On Thursday, October 29, Shantideva Meditation Center hosted our first-ever benefit auction at Fig 19 and the Lodge Gallery in New York City. Through a delightful evening in a gorgeous space with our beloved community, supporters, and special guest Ven. Robina Courtin, we managed to raise essential funds for the Center and meet our fundraising goal of $8,000. Director Jennifer Kim writes, “Sponsors came forward to offer their support in a way that we did not expect, businesses in New York and beyond were excited to give, our bidders were enthusiastic, the Center aspired to benefit others creatively, and there were heart-warming acts of generosity.”
Thank you to everyone who came and bid, and special thanks to Ven. Robina Courtin, to our amazing sponsors (Jeff Caspari, Snehy Gupta, Navtej Nandra, Chenrezig Shakti, Peggy Shannon, Alexandra Silva, and Andy Spreitzer), to all the wonderfully generous donors, to our fantastic volunteers, to Fig. 19 and the Lodge Gallery for the beautiful space, to Steve Utzig for being our auctioneer, and to our auction organizer, Leilani-Kali Rivers!
Click here to view more photos from the auction, taken by Christina Martin, Gigi Salomon and The Lodge Gallery.
Leilani-Kali Rivers – Secretary and Board Member, volunteer and auction organizer – shares her experience:
It has been about a year and a half since I woke up one morning and tasked myself with planning Shantideva’s First Annual Benefit Auction. The idea came to me after realizing the financial overhead that went into running our Center and its various programs – which on a personal level, have greatly benefited my spiritual practice and growth. With that in mind, I was determined to raise more funds for our Center. I spent some time meditating on how I could be of greater financial assistance, and having worked and volunteered in development, two options came to mind: an Annual Fund or an Annual Benefit … and we already had an Annual Fund. I guess that this would be a good time to mention that I have little to no event planning experience. Having attended numerous benefits and auctions over the past 12 years, I quickly learned that attending and planning were tremendously different. After our first brainstorming session in May 2014, I felt a little overwhelmed but nevertheless determined to bring about this opportunity for myself and others to practice generosity into fruition.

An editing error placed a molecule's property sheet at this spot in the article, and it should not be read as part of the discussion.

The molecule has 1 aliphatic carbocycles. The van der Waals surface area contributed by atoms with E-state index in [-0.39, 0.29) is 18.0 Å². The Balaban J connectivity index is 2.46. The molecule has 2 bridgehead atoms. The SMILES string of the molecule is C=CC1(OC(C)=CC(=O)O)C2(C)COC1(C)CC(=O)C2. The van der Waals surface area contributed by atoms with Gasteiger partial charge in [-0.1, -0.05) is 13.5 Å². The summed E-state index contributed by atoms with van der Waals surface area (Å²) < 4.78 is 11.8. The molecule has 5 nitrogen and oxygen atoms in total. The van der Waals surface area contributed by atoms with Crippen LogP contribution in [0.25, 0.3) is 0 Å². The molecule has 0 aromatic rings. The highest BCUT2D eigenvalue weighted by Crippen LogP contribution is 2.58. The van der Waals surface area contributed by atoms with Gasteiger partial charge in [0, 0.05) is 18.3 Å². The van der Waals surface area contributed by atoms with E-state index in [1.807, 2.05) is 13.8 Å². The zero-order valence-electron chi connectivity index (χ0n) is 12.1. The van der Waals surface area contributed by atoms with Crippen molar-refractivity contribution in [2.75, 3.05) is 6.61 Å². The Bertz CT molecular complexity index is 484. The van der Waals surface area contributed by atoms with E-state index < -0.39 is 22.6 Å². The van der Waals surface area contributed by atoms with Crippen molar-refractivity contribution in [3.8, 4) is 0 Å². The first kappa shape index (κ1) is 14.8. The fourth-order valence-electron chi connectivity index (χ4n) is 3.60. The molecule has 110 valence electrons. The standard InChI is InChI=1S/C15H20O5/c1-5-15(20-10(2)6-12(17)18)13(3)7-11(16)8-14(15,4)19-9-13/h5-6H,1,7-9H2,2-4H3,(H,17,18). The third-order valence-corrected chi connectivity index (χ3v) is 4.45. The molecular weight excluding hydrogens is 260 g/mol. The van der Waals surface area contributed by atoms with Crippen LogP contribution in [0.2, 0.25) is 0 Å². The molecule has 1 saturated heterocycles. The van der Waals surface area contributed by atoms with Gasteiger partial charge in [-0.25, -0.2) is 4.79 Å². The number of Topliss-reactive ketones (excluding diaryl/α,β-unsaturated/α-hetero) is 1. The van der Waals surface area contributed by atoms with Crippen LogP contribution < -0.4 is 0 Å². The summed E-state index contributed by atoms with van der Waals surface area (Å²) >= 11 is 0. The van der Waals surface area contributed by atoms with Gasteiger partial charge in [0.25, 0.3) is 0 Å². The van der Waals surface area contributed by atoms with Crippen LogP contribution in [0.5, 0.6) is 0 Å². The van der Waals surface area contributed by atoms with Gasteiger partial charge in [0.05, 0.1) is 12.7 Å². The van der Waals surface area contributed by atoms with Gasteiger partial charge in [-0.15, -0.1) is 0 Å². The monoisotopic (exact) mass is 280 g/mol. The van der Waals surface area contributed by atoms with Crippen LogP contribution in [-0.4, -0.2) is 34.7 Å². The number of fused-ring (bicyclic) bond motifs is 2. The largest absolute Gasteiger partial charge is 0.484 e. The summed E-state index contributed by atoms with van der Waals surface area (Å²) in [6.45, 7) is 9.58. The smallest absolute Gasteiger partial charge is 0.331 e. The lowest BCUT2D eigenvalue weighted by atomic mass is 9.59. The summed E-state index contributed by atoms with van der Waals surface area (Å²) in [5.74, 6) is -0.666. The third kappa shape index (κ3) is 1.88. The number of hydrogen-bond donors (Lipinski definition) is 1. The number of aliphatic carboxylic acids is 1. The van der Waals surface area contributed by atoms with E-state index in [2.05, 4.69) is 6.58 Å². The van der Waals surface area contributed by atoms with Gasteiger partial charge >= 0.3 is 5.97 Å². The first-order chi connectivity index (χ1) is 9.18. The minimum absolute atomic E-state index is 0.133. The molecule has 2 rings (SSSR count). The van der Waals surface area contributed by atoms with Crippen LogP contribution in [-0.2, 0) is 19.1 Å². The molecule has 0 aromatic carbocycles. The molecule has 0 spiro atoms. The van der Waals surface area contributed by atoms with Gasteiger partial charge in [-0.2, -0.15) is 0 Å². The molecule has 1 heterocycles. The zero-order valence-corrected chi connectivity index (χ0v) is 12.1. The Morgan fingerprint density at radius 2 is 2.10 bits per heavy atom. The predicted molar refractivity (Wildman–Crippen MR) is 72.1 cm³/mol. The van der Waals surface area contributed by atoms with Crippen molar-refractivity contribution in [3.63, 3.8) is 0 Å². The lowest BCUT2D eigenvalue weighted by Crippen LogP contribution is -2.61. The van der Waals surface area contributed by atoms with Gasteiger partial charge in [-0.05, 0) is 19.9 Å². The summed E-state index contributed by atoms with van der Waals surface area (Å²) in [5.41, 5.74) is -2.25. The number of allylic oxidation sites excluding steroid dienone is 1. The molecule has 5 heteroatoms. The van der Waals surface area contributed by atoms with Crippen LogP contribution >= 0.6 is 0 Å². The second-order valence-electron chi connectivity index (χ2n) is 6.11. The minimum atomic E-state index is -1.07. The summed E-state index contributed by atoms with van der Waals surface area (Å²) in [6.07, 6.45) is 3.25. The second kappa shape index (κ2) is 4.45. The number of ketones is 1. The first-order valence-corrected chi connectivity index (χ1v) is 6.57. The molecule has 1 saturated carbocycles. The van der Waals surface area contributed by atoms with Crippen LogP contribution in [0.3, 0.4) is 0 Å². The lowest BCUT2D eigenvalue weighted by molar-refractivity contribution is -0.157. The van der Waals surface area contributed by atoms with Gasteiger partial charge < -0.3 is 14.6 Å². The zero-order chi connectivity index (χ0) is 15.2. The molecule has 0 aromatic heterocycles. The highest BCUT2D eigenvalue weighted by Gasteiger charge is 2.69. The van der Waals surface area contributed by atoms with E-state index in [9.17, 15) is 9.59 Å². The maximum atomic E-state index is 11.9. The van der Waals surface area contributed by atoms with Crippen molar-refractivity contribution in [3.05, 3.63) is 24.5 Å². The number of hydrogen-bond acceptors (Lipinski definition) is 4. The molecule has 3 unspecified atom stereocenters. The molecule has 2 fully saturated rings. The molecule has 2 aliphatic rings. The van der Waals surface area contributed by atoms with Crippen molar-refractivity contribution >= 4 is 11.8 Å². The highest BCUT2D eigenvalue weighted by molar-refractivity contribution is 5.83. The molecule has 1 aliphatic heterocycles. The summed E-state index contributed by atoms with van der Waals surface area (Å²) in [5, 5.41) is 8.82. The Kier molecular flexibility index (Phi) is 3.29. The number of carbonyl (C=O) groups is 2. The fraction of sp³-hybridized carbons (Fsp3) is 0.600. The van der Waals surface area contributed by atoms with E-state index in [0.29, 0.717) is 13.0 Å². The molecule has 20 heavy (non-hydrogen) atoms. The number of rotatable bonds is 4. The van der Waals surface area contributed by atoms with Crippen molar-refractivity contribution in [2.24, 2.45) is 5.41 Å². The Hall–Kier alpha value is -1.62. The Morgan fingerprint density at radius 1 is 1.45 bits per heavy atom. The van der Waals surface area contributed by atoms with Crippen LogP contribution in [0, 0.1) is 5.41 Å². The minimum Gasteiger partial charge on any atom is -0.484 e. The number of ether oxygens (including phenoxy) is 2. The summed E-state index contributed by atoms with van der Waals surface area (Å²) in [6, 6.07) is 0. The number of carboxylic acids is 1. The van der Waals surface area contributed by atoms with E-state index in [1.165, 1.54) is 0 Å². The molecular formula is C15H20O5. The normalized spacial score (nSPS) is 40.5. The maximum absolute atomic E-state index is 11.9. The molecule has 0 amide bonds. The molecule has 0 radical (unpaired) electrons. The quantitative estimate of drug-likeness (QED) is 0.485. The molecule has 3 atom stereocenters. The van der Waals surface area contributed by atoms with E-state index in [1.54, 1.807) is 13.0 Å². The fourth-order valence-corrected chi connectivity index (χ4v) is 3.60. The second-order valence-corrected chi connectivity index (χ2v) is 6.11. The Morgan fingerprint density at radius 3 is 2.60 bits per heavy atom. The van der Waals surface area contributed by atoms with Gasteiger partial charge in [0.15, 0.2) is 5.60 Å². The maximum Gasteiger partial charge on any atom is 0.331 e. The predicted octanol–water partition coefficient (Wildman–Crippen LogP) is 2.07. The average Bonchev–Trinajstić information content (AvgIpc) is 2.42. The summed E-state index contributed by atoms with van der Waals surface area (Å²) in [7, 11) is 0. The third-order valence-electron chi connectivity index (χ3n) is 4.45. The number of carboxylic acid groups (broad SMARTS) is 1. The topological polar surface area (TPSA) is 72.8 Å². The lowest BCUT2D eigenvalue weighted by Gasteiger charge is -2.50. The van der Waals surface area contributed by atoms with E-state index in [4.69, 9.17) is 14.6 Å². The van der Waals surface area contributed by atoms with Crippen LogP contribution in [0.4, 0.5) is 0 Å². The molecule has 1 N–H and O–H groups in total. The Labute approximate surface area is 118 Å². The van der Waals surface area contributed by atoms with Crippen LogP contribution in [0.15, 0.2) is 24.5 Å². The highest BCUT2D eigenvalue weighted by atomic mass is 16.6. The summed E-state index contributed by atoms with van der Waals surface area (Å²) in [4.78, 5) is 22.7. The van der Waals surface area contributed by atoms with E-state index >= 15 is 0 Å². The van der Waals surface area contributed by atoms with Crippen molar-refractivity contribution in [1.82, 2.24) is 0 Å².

In the initial stages we had a vision, but as time passed that vision would change. What I realized from the various changing ideas, brainstorming meetings with Jennifer, discussions with friends who work in event planning, attending other benefits, and receiving candid advice from Venerable Robina – was that the most important thing was to not get attached to an expectation about how the event “should be” but instead provide room for the event to grow, and that would be how the auction would flourish. Rather than thinking of it from an attached perspective as my event changing – I thought of it as our event growing and tried my best to recognize the emptiness of our auction. As the months passed, it became essential to create an event that was appealing to both Dharma and non-Dharma practitioners, financially accessible to a broad spectrum, remain true to our Center’s spiritual foundation – and on a personal level, it was important to always maintain my optimism that our event would be a success.